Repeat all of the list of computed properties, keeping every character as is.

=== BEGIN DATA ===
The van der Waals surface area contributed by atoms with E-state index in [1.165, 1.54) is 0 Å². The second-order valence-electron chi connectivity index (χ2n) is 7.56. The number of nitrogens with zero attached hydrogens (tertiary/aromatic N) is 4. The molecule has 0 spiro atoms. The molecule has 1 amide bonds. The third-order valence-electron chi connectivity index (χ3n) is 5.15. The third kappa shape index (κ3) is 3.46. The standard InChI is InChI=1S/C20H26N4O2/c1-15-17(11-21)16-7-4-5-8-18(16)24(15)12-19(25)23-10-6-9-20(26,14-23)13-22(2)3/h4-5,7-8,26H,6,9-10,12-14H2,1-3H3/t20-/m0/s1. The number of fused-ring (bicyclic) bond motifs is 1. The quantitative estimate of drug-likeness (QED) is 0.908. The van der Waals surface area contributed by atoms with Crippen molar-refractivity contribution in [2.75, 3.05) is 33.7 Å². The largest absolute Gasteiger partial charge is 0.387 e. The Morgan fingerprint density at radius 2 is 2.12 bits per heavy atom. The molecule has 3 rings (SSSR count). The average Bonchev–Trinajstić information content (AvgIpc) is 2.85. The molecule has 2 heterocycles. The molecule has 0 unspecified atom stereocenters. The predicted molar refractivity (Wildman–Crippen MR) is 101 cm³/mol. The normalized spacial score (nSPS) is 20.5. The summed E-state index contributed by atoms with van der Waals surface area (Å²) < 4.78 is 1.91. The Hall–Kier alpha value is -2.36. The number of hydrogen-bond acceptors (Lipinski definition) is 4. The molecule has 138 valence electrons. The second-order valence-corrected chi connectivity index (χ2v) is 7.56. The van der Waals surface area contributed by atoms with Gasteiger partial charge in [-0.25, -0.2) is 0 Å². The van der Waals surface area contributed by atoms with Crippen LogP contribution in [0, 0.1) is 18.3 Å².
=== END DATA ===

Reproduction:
The van der Waals surface area contributed by atoms with E-state index in [1.165, 1.54) is 0 Å². The second-order valence-electron chi connectivity index (χ2n) is 7.56. The number of nitrogens with zero attached hydrogens (tertiary/aromatic N) is 4. The molecule has 0 spiro atoms. The molecule has 1 amide bonds. The third-order valence-electron chi connectivity index (χ3n) is 5.15. The third kappa shape index (κ3) is 3.46. The standard InChI is InChI=1S/C20H26N4O2/c1-15-17(11-21)16-7-4-5-8-18(16)24(15)12-19(25)23-10-6-9-20(26,14-23)13-22(2)3/h4-5,7-8,26H,6,9-10,12-14H2,1-3H3/t20-/m0/s1. The number of fused-ring (bicyclic) bond motifs is 1. The quantitative estimate of drug-likeness (QED) is 0.908. The van der Waals surface area contributed by atoms with Crippen molar-refractivity contribution in [2.75, 3.05) is 33.7 Å². The largest absolute Gasteiger partial charge is 0.387 e. The Morgan fingerprint density at radius 2 is 2.12 bits per heavy atom. The molecule has 3 rings (SSSR count). The average Bonchev–Trinajstić information content (AvgIpc) is 2.85. The molecule has 2 heterocycles. The molecule has 0 unspecified atom stereocenters. The predicted molar refractivity (Wildman–Crippen MR) is 101 cm³/mol. The normalized spacial score (nSPS) is 20.5. The summed E-state index contributed by atoms with van der Waals surface area (Å²) < 4.78 is 1.91. The Hall–Kier alpha value is -2.36. The number of hydrogen-bond acceptors (Lipinski definition) is 4. The molecule has 138 valence electrons. The second-order valence-corrected chi connectivity index (χ2v) is 7.56. The van der Waals surface area contributed by atoms with Gasteiger partial charge in [-0.25, -0.2) is 0 Å². The van der Waals surface area contributed by atoms with Crippen LogP contribution in [0, 0.1) is 18.3 Å².